Skip to content

Considering the Role of Adaptive Evolution in Models of the Ocean and Climate System

Research output: Contribution to journalReview article

Original languageEnglish
JournalJournal of Advances in Modeling Earth Systems
Early online date11 Nov 2019
DOIs
DateAccepted/In press - 3 Sep 2019
DateE-pub ahead of print (current) - 11 Nov 2019

Abstract

Numerical models have been highly successful in simulating global carbon and nutrient cycles in today's ocean, together with observed spatial and temporal patterns of chlorophyll and plankton biomass at the surface. With this success has come some confidence in projecting the century‐scale response to continuing anthropogenic warming. There is also increasing interest in using such models to understand the role of plankton ecosystems in past oceans. However, today's marine environment is the product of billions of years of continual evolution—a process that continues today. In this paper, we address the questions of whether an assumption of species invariance is sufficient, and if not, under what circumstances current model projections might break down. To do this, we first identify the key timescales and questions asked of models. We then review how current marine ecosystem models work and what alternative approaches are available to account for evolution. We argue that for timescales of climate change overlapping with evolutionary timescales, accounting for evolution may to lead to very different projected outcomes regarding the timescales of ecosystem response and associated global biogeochemical cycling. This is particularly the case for past extinction events but may also be true in the future, depending on the eventual degree of anthropogenic disruption. The discipline of building new numerical models that incorporate evolution is also hugely beneficial in itself, as it forces us to question what we know about adaptive evolution, irrespective of its quantitative role in any specific event or environmental changes.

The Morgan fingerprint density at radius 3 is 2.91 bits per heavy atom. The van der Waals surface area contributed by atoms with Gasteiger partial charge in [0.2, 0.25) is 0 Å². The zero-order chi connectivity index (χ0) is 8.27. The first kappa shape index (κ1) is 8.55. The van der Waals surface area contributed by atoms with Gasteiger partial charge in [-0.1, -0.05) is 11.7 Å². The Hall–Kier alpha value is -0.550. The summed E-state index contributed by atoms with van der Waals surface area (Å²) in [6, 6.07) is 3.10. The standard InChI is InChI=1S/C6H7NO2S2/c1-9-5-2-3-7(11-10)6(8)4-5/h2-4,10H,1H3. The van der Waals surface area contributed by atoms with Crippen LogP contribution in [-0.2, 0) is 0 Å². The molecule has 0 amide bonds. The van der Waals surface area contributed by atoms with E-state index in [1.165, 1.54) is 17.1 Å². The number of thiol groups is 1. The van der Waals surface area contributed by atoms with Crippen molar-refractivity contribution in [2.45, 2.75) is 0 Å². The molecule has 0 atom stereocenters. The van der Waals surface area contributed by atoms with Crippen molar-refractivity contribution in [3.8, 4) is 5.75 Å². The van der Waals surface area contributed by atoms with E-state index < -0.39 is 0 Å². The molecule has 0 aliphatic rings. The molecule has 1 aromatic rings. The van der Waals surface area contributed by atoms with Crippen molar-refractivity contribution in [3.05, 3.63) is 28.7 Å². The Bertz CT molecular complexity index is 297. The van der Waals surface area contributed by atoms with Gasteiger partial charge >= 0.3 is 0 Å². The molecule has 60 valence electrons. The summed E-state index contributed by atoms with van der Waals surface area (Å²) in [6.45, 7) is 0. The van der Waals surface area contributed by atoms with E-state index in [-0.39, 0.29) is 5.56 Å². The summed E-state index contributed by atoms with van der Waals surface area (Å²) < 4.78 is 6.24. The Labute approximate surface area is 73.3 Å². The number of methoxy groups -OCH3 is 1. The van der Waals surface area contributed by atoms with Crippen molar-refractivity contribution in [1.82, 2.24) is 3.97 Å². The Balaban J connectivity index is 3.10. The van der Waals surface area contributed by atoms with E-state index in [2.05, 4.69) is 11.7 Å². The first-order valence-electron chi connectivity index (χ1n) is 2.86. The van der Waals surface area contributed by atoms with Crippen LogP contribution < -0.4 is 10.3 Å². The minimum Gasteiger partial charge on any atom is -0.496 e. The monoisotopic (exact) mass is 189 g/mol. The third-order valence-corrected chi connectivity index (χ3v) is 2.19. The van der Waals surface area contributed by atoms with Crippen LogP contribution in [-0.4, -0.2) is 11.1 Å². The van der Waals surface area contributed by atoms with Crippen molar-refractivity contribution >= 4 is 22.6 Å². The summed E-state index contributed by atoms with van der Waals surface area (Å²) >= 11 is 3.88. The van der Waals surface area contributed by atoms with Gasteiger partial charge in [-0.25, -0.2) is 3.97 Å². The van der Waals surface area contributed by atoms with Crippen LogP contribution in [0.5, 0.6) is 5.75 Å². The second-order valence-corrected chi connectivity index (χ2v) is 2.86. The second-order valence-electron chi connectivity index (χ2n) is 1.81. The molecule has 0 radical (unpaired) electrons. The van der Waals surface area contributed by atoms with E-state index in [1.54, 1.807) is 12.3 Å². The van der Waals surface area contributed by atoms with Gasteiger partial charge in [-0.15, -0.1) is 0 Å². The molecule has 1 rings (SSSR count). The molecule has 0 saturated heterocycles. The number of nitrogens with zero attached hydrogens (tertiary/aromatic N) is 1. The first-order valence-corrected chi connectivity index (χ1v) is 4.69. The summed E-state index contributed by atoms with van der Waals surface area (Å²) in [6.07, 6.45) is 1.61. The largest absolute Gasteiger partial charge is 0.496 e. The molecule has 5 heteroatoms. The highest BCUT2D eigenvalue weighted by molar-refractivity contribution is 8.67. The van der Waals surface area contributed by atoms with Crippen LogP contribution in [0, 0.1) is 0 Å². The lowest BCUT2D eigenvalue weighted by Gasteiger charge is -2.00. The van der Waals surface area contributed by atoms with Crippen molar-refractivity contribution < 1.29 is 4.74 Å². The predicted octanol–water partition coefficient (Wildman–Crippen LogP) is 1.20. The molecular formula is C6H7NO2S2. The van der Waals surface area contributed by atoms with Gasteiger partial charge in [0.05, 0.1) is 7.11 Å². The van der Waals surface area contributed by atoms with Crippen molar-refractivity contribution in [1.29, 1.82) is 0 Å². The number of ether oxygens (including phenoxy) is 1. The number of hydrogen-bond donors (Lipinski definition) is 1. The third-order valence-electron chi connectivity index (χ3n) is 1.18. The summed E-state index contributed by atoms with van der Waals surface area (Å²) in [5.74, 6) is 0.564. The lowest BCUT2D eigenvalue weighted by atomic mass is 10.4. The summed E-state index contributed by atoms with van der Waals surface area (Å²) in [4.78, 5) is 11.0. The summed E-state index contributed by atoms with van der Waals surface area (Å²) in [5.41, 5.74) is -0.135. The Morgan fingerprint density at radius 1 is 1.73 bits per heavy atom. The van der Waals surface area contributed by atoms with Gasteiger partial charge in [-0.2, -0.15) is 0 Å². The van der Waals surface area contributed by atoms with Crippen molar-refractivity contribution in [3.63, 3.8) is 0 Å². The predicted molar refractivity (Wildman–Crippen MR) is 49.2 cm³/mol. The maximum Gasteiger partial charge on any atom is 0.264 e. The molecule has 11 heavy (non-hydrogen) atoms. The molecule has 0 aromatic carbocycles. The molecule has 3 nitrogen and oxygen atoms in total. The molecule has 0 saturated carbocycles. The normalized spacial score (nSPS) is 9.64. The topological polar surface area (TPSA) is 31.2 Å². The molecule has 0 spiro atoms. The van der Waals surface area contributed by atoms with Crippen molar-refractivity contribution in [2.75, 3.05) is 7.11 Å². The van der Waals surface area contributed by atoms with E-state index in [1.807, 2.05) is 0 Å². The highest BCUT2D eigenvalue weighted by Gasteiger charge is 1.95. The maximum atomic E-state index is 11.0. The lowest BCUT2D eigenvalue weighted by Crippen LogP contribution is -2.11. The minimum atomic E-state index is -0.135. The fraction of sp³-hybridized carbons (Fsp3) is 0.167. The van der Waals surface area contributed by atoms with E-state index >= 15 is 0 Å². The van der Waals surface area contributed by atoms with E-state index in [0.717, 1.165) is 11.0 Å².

Research areas

  • evolution, ecology, climate, ocean

Download statistics

No data available

Documents

Documents

  • Full-text PDF (final published version)

    Rights statement: This is the final published version of the article (version of record). It first appeared online via Wiley at https://doi.org/10.1029/2018MS001452 . Please refer to any applicable terms of use of the publisher.

    Final published version, 1.93 MB, PDF document

    Licence: CC BY-NC-ND

DOI

View research connections

Related faculties, schools or groups